Netflix’s Castlevania and how it tidies up the dangling inconsistencies of the video games.

With the recent release of Castlevania Requiem on PS4 last week, it seemed to coincide either accidentally or not accidentally with the much-anticipated release of Season 2 of the TV show on Netflix. The strange thing about the Netflix adaptation of Castlevania is that, actually, it isn’t total bollocks. Adaptations often don’t go down well on both sides of the medium and for good reason: executives on both sides of the fence don’t really fully understand the source material they attempt to copy but the TV show of Castlevania is a rare example of what happens when the source material is properly understood and then properly converted.

The greatest joy about the Netflix adaptation of Castlevania is how it manages to work the series’ weird foibles and idiosyncratic stories into the fibre of the show. When the original Castelvania games were conceived, not much thought was ever put into the dramatic elements, focussing instead on traditionally ‘spooky’ iconography and fun, tactile platforming fun. The Netflix showrunners have had to come up with novel ways of working the inconsistencies that arise from the iterative design philosophies of those early games into the world of the show. For example, Dracula’s obsession with destroying the human race isn’t painted as some one-dimensional super-villain escapade but rather they are the last desperate gasps of a man in mourning; a half suicidal gesture, a half angsty outburst of violence aimed at a world that has historically hated and rejected him. Warren Ellis, veteran comic book writer doesn’t waste time painting him as some genocidal monster. Everyone knows who Dracula is. Instead, it digs a little deeper, showing us some vulnerability. Netflix’s Dracula is a creature of quiet, angry fragility. His power and strength are understated and subtle but what we’re really afraid of is the crushing of his spirit. And who did all of that to him, you might ask? It was the populist, angry human mob, of course, prompting us to once again the question: Who is really the villain here?


As mentioned earlier, the earlier Castlevania games worked on an iterative basis. This meant that subsequent additions to the Belmont family of vampire slayers were often layered on top of each other without much thought on where it was all going. So good thing, then, that the Netflix series goes to some lengths to explain the strange machinations of the Belmont clan. Netflix’s depiction of Trevor Belmont sweeps away the dust and cobwebs and blurriness surrounding the nature of the family by alluding to a nomadic history: constantly moving around to hunt the world’s population of vampires like a family cursed by their own revenge. Their power and renown as a famed unit of killers loom large in the history of the show, a reputation that now lies tarnished and faded, with Trevor himself an outcast even among his own family. Perceived as both a spoiled rich kid and a has-been from a once great family, the burden of having to live up to the generations before him casts a tall shadow across not only his own path in life but other people he encounters, too.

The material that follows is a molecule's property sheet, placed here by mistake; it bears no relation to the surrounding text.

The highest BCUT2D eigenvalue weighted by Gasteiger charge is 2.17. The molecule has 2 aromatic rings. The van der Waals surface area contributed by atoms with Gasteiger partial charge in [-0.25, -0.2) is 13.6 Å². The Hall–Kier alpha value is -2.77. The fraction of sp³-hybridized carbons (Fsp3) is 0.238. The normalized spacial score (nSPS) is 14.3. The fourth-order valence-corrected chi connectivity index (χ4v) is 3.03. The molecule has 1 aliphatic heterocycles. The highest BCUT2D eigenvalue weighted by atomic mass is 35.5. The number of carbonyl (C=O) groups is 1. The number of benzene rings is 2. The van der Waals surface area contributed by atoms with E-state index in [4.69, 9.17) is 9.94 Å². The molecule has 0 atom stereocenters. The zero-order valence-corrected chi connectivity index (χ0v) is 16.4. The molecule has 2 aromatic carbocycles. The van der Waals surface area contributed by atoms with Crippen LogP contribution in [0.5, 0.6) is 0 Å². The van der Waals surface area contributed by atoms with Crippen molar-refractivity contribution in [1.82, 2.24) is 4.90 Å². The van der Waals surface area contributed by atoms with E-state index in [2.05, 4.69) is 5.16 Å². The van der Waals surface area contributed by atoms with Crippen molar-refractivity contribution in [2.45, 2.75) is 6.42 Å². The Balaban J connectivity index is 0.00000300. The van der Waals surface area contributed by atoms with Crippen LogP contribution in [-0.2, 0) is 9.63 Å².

So in comes Alucard, then. Trevor forms an unlikely team with Alucard, which If you haven’t already figured out is Dracula in reverse. Okay, don’t roll your eyes just yet. Sure it’s a rather crude and unsubtle easter egg by the original Japanese developers of PS1 classic Symphony of the Night, but in the Netflix show, it is wonderfully recontextualized as a derogatory name forced upon him by his polluted half-vampire, half-human bloodline: Alucard lives in self-exile. Lost between the cracks of both being a human and a vampire. He has a uniquely erudite intellect. An elegant man, almost poetic, voiced wonderfully by James Callis. He’s almost a renaissance era bachelor: half romantic poet and half miserable nihilist. Alucard willingly enjoys his solitude even if his class and arrogance sometimes wish it had company. Admittedly, there isn’t much to misconstrue about Symphony of the Night’s Alucard which gives the Netflix series writers a refreshingly blank canvas to draw from. As a result, they start to sew the seeds of discontent early: The unlikely pairing of Alucard and Trevor is simply an alliance of convenience and the Belmonts bloody history with vampire slaying rightfully winds Alucard the wrong way.


Adaptations of video game franchises are cursed. Misunderstood source material is often placed in the hands of people peering down their noses at video games, looking at them like some quaint nerdy curiosity like a graphic novel or a comic. But Netflix’s Castlevania stands distinctly on its own. It blurs the lines between janky, iterative Castlevania video game lore with moody solipsism and Soulsesque dialogue. It doesn’t mind spending a moment or two meandering and pontificating before sweeping the viewer off their feet with twists, turns and other assortments of treachery- an obvious reaction to the blisteringly fast first season that seemed to rattle off its introductions in desperate, apocalyptic fashion. The second season graciously takes it’s time savouring all the details and nuance needed to fill up the dark corners of the world with intricate little details. Netflix’s Castlevania is an excellent adaptation of a classic video game that anyone can jump into and it’s proof positive that Netflix’s experimentation with niche projects is certainly paying off. But if you are jumping back into the second season, be sure to dust off your copy of Symphony of the Night, too. It’s only fair.

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